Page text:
One week in, Ohio State coach Chris Holtmann watching for continued growth
INDIANAPOLIS – Six practices does not a full season make. Thursday afternoon at Gainbridge Fieldhouse, Ohio State men’s basketball coach Chris Holtmann was quick to point that out to those assembled at Big Ten media day.
And yet, those six practices provide a starting point for an Ohio State team that despite having a number of unanswered questions was picked fourth in the preseason media poll conducted by The Dispatch and The Athletic. In most cases, final answers on players won’t be known for a few weeks or, in the case of at least one, possibly months.
“Right now I’m not ready to say what our rotation’s going to look like,” Holtmann said. “It’s still very much a competitive challenge every day. Some guys have maybe established themselves through the first few practices, but we’ll know more here in the next month and will want to keep it wide open for the first part of the season and not make any real determinations yet. There are certainly some guys that have earned some things, but there’s a lot of positions still up for grabs.”
Many of those questions reside in the backcourt where, although the Buckeyes boast a number of players with significant collegiate experience, they will be replacing their two primary contributors from a season ago. With Duane Washington and CJ Walker both playing professionally, fifth-year transfers Jamari Wheeler (Penn State) and Cedric Russell (Louisiana) are battling alongside second-year player Meechie Johnson, fifth-year Bucknell transfer Jimmy Sotos and first-year player Malaki Branham, among others.
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In his first public comments since the start of the preseason, Holtmann said the revamped backcourt has shown some expected early issues.
“I think there’s more things happening early in the season that would signify a younger, maybe more inexperienced backcourt than what we’ve had in the past,” the coach said. “We’re turning the ball over a little bit more. There will be some things we’ll have to work through that you work through when you have a new and inexperienced backcourt.”
By the end of the year, Holtmann said, the backcourt “has a potential to be good” in part because Wheeler has helped settle some things. A two-time member of the Big Ten’s all-defense team, Wheeler has caused a fair share of those early practice turnovers and is a likely candidate to be an opening-day starter.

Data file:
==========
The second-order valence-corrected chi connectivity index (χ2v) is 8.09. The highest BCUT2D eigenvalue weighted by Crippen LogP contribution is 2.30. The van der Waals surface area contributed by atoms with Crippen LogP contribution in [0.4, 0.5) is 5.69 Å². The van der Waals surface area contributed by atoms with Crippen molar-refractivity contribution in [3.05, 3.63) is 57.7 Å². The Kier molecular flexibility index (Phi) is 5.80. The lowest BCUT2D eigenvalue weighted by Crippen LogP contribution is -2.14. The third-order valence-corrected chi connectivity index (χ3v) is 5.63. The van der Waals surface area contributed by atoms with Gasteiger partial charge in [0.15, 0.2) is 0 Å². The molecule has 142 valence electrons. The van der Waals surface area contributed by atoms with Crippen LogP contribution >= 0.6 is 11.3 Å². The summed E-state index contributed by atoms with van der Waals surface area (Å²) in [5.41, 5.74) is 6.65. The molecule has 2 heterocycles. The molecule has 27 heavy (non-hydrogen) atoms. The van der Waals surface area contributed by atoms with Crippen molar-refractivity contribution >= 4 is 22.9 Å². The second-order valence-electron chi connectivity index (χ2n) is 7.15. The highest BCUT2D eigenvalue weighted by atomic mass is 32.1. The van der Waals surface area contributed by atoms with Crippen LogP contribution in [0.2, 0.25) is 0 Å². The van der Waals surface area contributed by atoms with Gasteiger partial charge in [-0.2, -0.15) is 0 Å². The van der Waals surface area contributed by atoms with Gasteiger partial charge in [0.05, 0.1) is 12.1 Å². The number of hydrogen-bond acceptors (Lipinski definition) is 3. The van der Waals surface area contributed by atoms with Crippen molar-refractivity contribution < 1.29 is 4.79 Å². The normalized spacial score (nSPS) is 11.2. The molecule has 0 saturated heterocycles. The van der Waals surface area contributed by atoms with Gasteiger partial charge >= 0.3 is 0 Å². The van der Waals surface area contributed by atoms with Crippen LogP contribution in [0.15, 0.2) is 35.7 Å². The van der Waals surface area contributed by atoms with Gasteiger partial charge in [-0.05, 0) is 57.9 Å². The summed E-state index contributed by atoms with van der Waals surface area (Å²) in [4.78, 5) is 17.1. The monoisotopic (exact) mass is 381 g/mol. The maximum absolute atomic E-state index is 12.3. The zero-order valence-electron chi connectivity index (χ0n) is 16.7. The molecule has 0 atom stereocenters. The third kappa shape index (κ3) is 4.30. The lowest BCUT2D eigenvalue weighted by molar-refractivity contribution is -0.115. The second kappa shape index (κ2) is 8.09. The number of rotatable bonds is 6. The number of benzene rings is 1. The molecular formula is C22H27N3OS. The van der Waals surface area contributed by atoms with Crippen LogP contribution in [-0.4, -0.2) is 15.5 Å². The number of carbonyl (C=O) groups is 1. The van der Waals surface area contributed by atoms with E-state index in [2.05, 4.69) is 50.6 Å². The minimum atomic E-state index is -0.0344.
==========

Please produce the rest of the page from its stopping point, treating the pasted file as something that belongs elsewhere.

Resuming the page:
Russell is still acclimating to Ohio State after four years in the Sun Belt Conference.
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“The size, length and speed of this level is just a little bit different than what he consistently saw but he’s a really good player and he’s gonna be fine,” Holtmann said. “We’ll see his best basketball probably mid-year on. I could really see that with him.”
A similar timeframe is in place for Seth Towns, a sixth-year forward who underwent back surgery in September. He’s expected to return in mid-December after having missed more than two seasons with a knee injury. He’s the only Ohio State player not currently practicing, Holtmann said, but the expectation is that Buckeyes fans will see him at full strength before the end of the year.
“It’s not like this is the first time he’s gone through an injury,” Holtmann said. “It’s a separate injury than his knee. I think he’ll handle it with the kind of maturity that he’s handled the previous one and he’s going to come out on the other end of it really well.”
Johnson will assume a much more significant role than what he took on last season, when he graduated high school early and joined the team in December. The Garfield Heights, Ohio, native will see time both at the point and off the ball, and Holtmann said he’ll be asked to both make plays and score for the Buckeyes this season after primarily being a shooter in limited reserve action last year.
That’s come with some growing pains as he’s endeavored to push the ball up the court with Wheeler hounding him. He’s not been alone in that: Branham, too, has had “some really good days” already but also some where he’s struggled, Holtmann said.
At this point of the calendar, patience is a virtue.
“I think we’ve got some answers there, but it’s gonna take some time,” Holtmann said.